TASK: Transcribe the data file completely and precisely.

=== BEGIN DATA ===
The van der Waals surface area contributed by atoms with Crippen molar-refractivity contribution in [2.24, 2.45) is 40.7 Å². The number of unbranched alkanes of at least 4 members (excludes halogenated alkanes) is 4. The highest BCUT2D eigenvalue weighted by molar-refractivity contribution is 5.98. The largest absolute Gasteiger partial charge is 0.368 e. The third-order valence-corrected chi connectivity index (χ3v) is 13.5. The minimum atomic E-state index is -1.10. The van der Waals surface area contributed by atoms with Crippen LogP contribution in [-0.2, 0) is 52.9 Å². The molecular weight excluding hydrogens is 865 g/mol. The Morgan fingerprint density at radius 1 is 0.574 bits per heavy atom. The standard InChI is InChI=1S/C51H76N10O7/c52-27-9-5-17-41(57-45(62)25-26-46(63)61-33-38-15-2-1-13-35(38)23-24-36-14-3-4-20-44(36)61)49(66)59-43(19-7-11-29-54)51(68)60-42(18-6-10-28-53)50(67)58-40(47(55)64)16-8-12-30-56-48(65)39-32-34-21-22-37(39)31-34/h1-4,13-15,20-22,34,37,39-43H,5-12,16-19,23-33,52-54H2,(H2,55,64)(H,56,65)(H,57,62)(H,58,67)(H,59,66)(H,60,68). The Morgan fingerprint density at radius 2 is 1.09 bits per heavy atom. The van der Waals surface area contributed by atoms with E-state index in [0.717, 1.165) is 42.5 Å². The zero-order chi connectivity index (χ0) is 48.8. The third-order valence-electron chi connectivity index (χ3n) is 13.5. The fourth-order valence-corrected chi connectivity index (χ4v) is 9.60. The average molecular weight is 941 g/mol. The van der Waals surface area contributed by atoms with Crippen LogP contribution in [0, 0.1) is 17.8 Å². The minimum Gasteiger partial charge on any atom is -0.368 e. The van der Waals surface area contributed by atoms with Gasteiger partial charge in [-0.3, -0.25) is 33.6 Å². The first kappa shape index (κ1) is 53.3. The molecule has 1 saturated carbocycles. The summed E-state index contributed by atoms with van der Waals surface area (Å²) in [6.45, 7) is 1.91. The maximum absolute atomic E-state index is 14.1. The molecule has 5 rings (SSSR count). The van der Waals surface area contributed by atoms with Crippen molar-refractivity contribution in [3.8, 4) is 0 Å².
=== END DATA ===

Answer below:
The van der Waals surface area contributed by atoms with Crippen molar-refractivity contribution in [2.24, 2.45) is 40.7 Å². The number of unbranched alkanes of at least 4 members (excludes halogenated alkanes) is 4. The highest BCUT2D eigenvalue weighted by molar-refractivity contribution is 5.98. The largest absolute Gasteiger partial charge is 0.368 e. The third-order valence-corrected chi connectivity index (χ3v) is 13.5. The minimum atomic E-state index is -1.10. The van der Waals surface area contributed by atoms with Crippen LogP contribution in [-0.2, 0) is 52.9 Å². The molecular weight excluding hydrogens is 865 g/mol. The Morgan fingerprint density at radius 1 is 0.574 bits per heavy atom. The standard InChI is InChI=1S/C51H76N10O7/c52-27-9-5-17-41(57-45(62)25-26-46(63)61-33-38-15-2-1-13-35(38)23-24-36-14-3-4-20-44(36)61)49(66)59-43(19-7-11-29-54)51(68)60-42(18-6-10-28-53)50(67)58-40(47(55)64)16-8-12-30-56-48(65)39-32-34-21-22-37(39)31-34/h1-4,13-15,20-22,34,37,39-43H,5-12,16-19,23-33,52-54H2,(H2,55,64)(H,56,65)(H,57,62)(H,58,67)(H,59,66)(H,60,68). The Morgan fingerprint density at radius 2 is 1.09 bits per heavy atom. The van der Waals surface area contributed by atoms with E-state index in [0.717, 1.165) is 42.5 Å². The zero-order chi connectivity index (χ0) is 48.8. The third-order valence-electron chi connectivity index (χ3n) is 13.5. The fourth-order valence-corrected chi connectivity index (χ4v) is 9.60. The average molecular weight is 941 g/mol. The van der Waals surface area contributed by atoms with Crippen LogP contribution in [0, 0.1) is 17.8 Å². The minimum Gasteiger partial charge on any atom is -0.368 e. The van der Waals surface area contributed by atoms with Gasteiger partial charge in [-0.3, -0.25) is 33.6 Å². The first kappa shape index (κ1) is 53.3. The molecule has 1 saturated carbocycles. The summed E-state index contributed by atoms with van der Waals surface area (Å²) in [6.45, 7) is 1.91. The maximum absolute atomic E-state index is 14.1. The molecule has 5 rings (SSSR count). The van der Waals surface area contributed by atoms with Crippen molar-refractivity contribution in [3.8, 4) is 0 Å².